Do life insurers’ direct sales models breach remuneration rules?

It will be years before the Australian Securities and Investments Commission (ASIC) will know whether its changes to life insurance remuneration have actually been effective.

But it has signalled to a Parliamentary Committee that the major insurers providing life insurance via direct channels are now under scrutiny including the possibility that some of their business models could breach regulatory requirements.

ASIC has used documentation provided to the Parliamentary Joint Committee on Corporations and Financial Services review into the life insurance industry to acknowledge that because the Life Insurance Remuneration Act does not commence until 1 January 2018 it will not be able to determine whether the changes are “effective in achieving the objective of better aligning the interests of consumers with those selling the life insurance for a number of years”.

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“The Government has asked ASIC to conduct a review of the reforms in 2021. We will be collecting data and conducting surveillances on advice, and have a current project on sales of life insurance through the direct channel – all this work will assist in establishing whether the reforms have been effective in achieving their objective,” the regulator said.

“Different models of distributing life insurance exist, especially in the direct channel, and we are continuing to assess different types of distribution methods through ASIC's current work on direct sales of life insurance,” it said.

ASIC said that as it worked through the information it was receiving about different models of distribution, it believed it might find models that came within the reforms, some that were not captured, “and some models that seek to circumvent the reforms”.

“As yet, we do not have enough information to make an assessment. We will continue to monitor the industry, and consider what, if any, action might be appropriate if we identify any issues,” the regulator said.




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Just impose the Know your Client Duty and the Best Interests Duty on all sectors of the Financial Services Industry.

This goes a long way to ensure positive client outcomes and protect clients from making uninformed decisions. Oh but wait....... It will hurt the profit margins of banks/insurers. Politicians and therefore ASIC cant have that.

How about the superfund distribution of life insurance? You know the insurance that is offered to every single member and the super fund gets paid for placing it with no paperwork at all? Or the fund managers kickbacks to the funds for using them to manage the members money? Talk about confliction, this is where it was invented, ask the FSC about it they wrote the book on it.

‘It will be years before the ASIC will know whether its changes to life insurance remuneration have actually been effective’. Welcome to the world of advice. If your advice turns out to be wrong (with 20/20 hindsight) & your recommendations fail can I take you to a ‘free’ complaints service, paid for by a financial levy deducted from the salaries of bureaucrats?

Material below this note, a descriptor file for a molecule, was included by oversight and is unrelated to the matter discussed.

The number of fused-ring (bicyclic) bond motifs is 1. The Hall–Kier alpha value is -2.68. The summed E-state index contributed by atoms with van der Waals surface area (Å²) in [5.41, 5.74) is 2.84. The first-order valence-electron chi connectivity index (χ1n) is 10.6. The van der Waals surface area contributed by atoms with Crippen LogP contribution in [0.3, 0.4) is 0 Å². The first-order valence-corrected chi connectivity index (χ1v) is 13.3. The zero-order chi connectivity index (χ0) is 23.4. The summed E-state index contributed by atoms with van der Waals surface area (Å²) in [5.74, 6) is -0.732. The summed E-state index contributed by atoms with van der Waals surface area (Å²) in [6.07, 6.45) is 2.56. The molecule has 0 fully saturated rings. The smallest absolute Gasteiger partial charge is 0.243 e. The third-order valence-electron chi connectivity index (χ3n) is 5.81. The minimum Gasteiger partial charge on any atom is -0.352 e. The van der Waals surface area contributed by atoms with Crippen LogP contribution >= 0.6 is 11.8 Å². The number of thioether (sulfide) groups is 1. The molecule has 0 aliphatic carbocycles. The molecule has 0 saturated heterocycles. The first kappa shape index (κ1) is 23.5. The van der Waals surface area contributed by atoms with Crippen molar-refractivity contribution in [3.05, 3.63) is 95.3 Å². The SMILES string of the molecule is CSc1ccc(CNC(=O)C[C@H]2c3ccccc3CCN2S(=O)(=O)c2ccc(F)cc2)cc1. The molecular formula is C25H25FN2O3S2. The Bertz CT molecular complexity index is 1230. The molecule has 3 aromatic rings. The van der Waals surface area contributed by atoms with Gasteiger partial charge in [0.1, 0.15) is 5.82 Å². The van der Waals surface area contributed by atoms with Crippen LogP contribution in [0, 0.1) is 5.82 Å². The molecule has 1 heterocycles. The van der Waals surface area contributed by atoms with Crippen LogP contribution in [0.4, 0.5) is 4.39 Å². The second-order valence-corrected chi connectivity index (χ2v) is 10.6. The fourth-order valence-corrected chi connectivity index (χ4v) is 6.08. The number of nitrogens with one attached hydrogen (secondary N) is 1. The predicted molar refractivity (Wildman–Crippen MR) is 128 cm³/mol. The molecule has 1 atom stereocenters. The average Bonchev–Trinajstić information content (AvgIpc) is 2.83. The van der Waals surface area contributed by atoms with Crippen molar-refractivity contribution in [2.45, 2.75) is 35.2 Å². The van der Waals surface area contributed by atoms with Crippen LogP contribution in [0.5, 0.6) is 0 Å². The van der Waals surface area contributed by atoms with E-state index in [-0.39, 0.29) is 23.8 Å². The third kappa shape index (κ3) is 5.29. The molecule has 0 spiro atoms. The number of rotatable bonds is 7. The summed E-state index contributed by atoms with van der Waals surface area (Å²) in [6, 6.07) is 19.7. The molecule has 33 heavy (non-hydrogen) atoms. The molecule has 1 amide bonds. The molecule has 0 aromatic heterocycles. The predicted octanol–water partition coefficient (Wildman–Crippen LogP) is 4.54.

Good point Runaway Roger. The planners at Storm would have been applauded and awarded prizes for leveraging up and maximising profit had it not been for the markets and GFC. But as it stands, they bore the brunt of the penalty whilst CBA got off pretty much scot free as usual.

When is ASIC going to get it?? They have now admitted that churn was not an industry issue after the dodgy FSC gave them the data post the LIF being passed.
Now the same dodgy FSC members are all increasing the rates on existing customers premiums and cutting the premiums for new business. This will mean customers will have to move for a better rate. SO THE DODGY FSC MEMBERS ARE NOW ENCOURAGING CHURN through this new practice that didn't exist before.
This is the dodgy practice by the FSC members that ASIC needs to be investigating.

ASIC won't have to wait years to see if the LIF legislation has advisers and consumers align their interests.
No one starting out in the life insurance business will write business, even @ 80.0% upfront commission with a 2 year clawback of 65.0% of what was paid, even in the 23 month, on termination.
No one can afford to write life insurance business when upfront commissions are reduced to 20.0% commission and no doubt with the same 2 year clawback.
So what's left, 30.0% level commission ?
OK lets look at that as a viable business option.

Advisers will need to write more than 3 times as many applications each year to equate to what they do today.
Good luck with that !
But hang on, one of the reasons the upfront commissions were introduced by the life companies was to compensate advisers who put in the time and energy to cover their expenses as a result of assisting with client claims and more importantly to cover expenses for the time spent on contracts that did not complete.
Finally when the very few life companies that are left offer the same inferior policies as each other, what benefit is there to the consumer ?

OK, we can advise on the appropriate sum insured but if we do that and suggest the client have a minimum $3m life/TPD cover to cover debt and family liabilities, $1m of Trauma, and IP to cover 75.0% of existing income,... just in case, won't we all be seen as commission hungry advisers by the bureaucrats ?
Back to square one !!!

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